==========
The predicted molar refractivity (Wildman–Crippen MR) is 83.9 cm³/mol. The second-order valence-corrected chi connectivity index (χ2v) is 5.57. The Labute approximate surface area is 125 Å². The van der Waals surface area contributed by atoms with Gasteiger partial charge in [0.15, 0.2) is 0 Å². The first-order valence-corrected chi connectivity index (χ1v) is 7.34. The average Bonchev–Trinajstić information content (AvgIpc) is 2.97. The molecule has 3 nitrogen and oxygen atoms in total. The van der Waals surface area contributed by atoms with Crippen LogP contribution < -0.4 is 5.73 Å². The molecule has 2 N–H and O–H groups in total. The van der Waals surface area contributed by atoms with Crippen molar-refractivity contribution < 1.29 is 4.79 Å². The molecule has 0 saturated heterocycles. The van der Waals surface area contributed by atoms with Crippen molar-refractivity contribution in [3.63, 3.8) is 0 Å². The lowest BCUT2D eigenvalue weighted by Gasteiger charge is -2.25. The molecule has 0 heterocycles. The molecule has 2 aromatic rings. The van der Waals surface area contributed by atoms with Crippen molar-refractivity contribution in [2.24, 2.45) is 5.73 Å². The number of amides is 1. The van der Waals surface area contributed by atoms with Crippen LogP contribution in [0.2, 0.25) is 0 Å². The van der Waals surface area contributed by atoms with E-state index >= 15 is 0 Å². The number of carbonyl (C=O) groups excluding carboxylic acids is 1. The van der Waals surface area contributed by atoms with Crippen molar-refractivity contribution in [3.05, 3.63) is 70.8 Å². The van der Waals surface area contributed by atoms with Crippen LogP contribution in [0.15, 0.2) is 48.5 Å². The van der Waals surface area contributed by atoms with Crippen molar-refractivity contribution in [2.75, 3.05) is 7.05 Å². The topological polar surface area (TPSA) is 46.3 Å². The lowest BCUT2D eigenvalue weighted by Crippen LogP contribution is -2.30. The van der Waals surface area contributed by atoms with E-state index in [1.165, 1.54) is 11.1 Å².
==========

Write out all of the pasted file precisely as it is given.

The predicted molar refractivity (Wildman–Crippen MR) is 83.9 cm³/mol. The second-order valence-corrected chi connectivity index (χ2v) is 5.57. The Labute approximate surface area is 125 Å². The van der Waals surface area contributed by atoms with Gasteiger partial charge in [0.15, 0.2) is 0 Å². The first-order valence-corrected chi connectivity index (χ1v) is 7.34. The average Bonchev–Trinajstić information content (AvgIpc) is 2.97. The molecule has 3 nitrogen and oxygen atoms in total. The van der Waals surface area contributed by atoms with Crippen LogP contribution < -0.4 is 5.73 Å². The molecule has 2 N–H and O–H groups in total. The van der Waals surface area contributed by atoms with Crippen molar-refractivity contribution < 1.29 is 4.79 Å². The molecule has 0 saturated heterocycles. The van der Waals surface area contributed by atoms with Crippen molar-refractivity contribution in [3.63, 3.8) is 0 Å². The lowest BCUT2D eigenvalue weighted by Gasteiger charge is -2.25. The molecule has 0 heterocycles. The molecule has 2 aromatic rings. The van der Waals surface area contributed by atoms with Crippen molar-refractivity contribution in [2.24, 2.45) is 5.73 Å². The number of amides is 1. The van der Waals surface area contributed by atoms with Crippen LogP contribution in [0.2, 0.25) is 0 Å². The van der Waals surface area contributed by atoms with E-state index >= 15 is 0 Å². The number of carbonyl (C=O) groups excluding carboxylic acids is 1. The van der Waals surface area contributed by atoms with Crippen molar-refractivity contribution in [3.05, 3.63) is 70.8 Å². The van der Waals surface area contributed by atoms with Crippen LogP contribution in [0.15, 0.2) is 48.5 Å². The van der Waals surface area contributed by atoms with Crippen molar-refractivity contribution in [2.75, 3.05) is 7.05 Å². The topological polar surface area (TPSA) is 46.3 Å². The lowest BCUT2D eigenvalue weighted by Crippen LogP contribution is -2.30. The van der Waals surface area contributed by atoms with E-state index in [1.165, 1.54) is 11.1 Å².